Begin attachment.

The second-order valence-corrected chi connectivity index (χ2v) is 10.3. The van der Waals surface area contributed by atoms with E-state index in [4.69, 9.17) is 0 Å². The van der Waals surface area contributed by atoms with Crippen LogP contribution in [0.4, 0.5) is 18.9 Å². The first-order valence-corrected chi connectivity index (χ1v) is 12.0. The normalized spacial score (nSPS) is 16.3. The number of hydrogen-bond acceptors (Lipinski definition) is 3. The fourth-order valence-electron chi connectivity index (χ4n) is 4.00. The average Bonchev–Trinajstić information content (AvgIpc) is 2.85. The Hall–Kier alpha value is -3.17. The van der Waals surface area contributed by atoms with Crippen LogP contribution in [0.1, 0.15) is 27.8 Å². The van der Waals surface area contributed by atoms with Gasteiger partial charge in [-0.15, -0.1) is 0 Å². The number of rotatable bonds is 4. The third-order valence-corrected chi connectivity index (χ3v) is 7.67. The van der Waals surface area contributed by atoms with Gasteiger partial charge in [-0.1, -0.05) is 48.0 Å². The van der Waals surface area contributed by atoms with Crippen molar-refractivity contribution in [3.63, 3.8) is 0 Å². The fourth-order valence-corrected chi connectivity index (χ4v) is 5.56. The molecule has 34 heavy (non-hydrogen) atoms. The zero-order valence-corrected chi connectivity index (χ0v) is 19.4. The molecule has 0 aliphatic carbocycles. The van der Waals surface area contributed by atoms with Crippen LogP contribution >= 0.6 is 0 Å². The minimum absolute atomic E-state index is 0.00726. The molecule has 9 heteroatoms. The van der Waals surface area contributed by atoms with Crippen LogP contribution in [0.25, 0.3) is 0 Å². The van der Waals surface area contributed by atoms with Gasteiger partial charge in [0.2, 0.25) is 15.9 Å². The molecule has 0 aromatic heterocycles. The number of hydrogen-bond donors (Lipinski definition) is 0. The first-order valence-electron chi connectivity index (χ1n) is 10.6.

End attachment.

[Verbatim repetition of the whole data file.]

The second-order valence-corrected chi connectivity index (χ2v) is 10.3. The van der Waals surface area contributed by atoms with E-state index in [4.69, 9.17) is 0 Å². The van der Waals surface area contributed by atoms with Crippen LogP contribution in [0.4, 0.5) is 18.9 Å². The first-order valence-corrected chi connectivity index (χ1v) is 12.0. The normalized spacial score (nSPS) is 16.3. The number of hydrogen-bond acceptors (Lipinski definition) is 3. The fourth-order valence-electron chi connectivity index (χ4n) is 4.00. The average Bonchev–Trinajstić information content (AvgIpc) is 2.85. The Hall–Kier alpha value is -3.17. The van der Waals surface area contributed by atoms with Crippen LogP contribution in [0.1, 0.15) is 27.8 Å². The van der Waals surface area contributed by atoms with Gasteiger partial charge in [-0.15, -0.1) is 0 Å². The number of rotatable bonds is 4. The third-order valence-corrected chi connectivity index (χ3v) is 7.67. The van der Waals surface area contributed by atoms with Gasteiger partial charge in [-0.1, -0.05) is 48.0 Å². The van der Waals surface area contributed by atoms with Crippen molar-refractivity contribution in [3.63, 3.8) is 0 Å². The fourth-order valence-corrected chi connectivity index (χ4v) is 5.56. The molecule has 34 heavy (non-hydrogen) atoms. The zero-order valence-corrected chi connectivity index (χ0v) is 19.4. The molecule has 0 aliphatic carbocycles. The van der Waals surface area contributed by atoms with Crippen LogP contribution >= 0.6 is 0 Å². The minimum absolute atomic E-state index is 0.00726. The molecule has 9 heteroatoms. The van der Waals surface area contributed by atoms with Crippen LogP contribution in [0.25, 0.3) is 0 Å². The van der Waals surface area contributed by atoms with Gasteiger partial charge in [0.2, 0.25) is 15.9 Å². The molecule has 0 aromatic heterocycles. The number of hydrogen-bond donors (Lipinski definition) is 0. The first-order valence-electron chi connectivity index (χ1n) is 10.6.